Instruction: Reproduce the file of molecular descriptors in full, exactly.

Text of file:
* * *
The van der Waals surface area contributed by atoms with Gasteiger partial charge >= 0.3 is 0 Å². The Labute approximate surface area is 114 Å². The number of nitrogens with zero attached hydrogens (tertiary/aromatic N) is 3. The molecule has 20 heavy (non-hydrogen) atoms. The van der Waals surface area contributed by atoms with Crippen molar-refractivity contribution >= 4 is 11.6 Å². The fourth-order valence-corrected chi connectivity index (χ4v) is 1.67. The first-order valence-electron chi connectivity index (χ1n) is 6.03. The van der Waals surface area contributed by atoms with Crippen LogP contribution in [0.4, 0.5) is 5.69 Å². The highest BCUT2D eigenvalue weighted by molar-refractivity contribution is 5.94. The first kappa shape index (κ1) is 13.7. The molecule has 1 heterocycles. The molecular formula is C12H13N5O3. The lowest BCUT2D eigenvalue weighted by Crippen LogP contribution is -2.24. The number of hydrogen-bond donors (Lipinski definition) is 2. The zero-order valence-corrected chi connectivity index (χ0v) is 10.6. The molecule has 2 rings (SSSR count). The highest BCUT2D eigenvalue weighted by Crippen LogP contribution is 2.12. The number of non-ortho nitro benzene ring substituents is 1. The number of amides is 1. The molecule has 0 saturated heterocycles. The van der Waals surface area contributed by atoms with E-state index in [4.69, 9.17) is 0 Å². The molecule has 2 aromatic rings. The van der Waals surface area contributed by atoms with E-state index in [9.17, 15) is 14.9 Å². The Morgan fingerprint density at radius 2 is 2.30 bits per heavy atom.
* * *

The van der Waals surface area contributed by atoms with Gasteiger partial charge >= 0.3 is 0 Å². The Labute approximate surface area is 114 Å². The number of nitrogens with zero attached hydrogens (tertiary/aromatic N) is 3. The molecule has 20 heavy (non-hydrogen) atoms. The van der Waals surface area contributed by atoms with Crippen molar-refractivity contribution >= 4 is 11.6 Å². The fourth-order valence-corrected chi connectivity index (χ4v) is 1.67. The first-order valence-electron chi connectivity index (χ1n) is 6.03. The van der Waals surface area contributed by atoms with Crippen LogP contribution in [0.4, 0.5) is 5.69 Å². The highest BCUT2D eigenvalue weighted by molar-refractivity contribution is 5.94. The first kappa shape index (κ1) is 13.7. The molecule has 1 heterocycles. The molecular formula is C12H13N5O3. The lowest BCUT2D eigenvalue weighted by Crippen LogP contribution is -2.24. The number of hydrogen-bond donors (Lipinski definition) is 2. The zero-order valence-corrected chi connectivity index (χ0v) is 10.6. The molecule has 2 rings (SSSR count). The highest BCUT2D eigenvalue weighted by Crippen LogP contribution is 2.12. The number of non-ortho nitro benzene ring substituents is 1. The number of amides is 1. The molecule has 0 saturated heterocycles. The van der Waals surface area contributed by atoms with E-state index in [4.69, 9.17) is 0 Å². The molecule has 2 aromatic rings. The van der Waals surface area contributed by atoms with E-state index in [9.17, 15) is 14.9 Å². The Morgan fingerprint density at radius 2 is 2.30 bits per heavy atom.